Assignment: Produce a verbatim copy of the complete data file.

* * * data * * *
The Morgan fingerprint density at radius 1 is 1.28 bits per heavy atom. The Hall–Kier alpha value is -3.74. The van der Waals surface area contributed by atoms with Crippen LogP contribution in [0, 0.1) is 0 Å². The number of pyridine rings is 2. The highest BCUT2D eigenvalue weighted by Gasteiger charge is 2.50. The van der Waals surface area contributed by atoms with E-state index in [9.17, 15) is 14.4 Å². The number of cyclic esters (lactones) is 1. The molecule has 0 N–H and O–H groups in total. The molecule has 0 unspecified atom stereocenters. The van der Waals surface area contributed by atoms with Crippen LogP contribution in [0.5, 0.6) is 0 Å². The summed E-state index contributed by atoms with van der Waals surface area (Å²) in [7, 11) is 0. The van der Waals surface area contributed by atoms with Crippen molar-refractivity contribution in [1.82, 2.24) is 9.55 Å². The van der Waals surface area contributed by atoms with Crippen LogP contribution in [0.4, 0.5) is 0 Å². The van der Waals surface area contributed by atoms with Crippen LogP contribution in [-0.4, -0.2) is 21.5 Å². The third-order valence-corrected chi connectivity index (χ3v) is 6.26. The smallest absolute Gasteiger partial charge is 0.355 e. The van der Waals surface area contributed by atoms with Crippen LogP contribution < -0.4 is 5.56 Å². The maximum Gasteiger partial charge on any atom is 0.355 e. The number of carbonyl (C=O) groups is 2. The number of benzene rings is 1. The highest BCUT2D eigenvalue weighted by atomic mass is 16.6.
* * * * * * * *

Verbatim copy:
The Morgan fingerprint density at radius 1 is 1.28 bits per heavy atom. The Hall–Kier alpha value is -3.74. The van der Waals surface area contributed by atoms with Crippen LogP contribution in [0, 0.1) is 0 Å². The number of pyridine rings is 2. The highest BCUT2D eigenvalue weighted by Gasteiger charge is 2.50. The van der Waals surface area contributed by atoms with E-state index in [9.17, 15) is 14.4 Å². The number of cyclic esters (lactones) is 1. The molecule has 0 N–H and O–H groups in total. The molecule has 0 unspecified atom stereocenters. The van der Waals surface area contributed by atoms with Crippen LogP contribution in [0.5, 0.6) is 0 Å². The summed E-state index contributed by atoms with van der Waals surface area (Å²) in [7, 11) is 0. The van der Waals surface area contributed by atoms with Crippen molar-refractivity contribution in [1.82, 2.24) is 9.55 Å². The van der Waals surface area contributed by atoms with Crippen LogP contribution in [0.4, 0.5) is 0 Å². The van der Waals surface area contributed by atoms with Crippen LogP contribution in [-0.4, -0.2) is 21.5 Å². The third-order valence-corrected chi connectivity index (χ3v) is 6.26. The smallest absolute Gasteiger partial charge is 0.355 e. The van der Waals surface area contributed by atoms with Crippen LogP contribution < -0.4 is 5.56 Å². The maximum Gasteiger partial charge on any atom is 0.355 e. The number of carbonyl (C=O) groups is 2. The number of benzene rings is 1. The highest BCUT2D eigenvalue weighted by atomic mass is 16.6.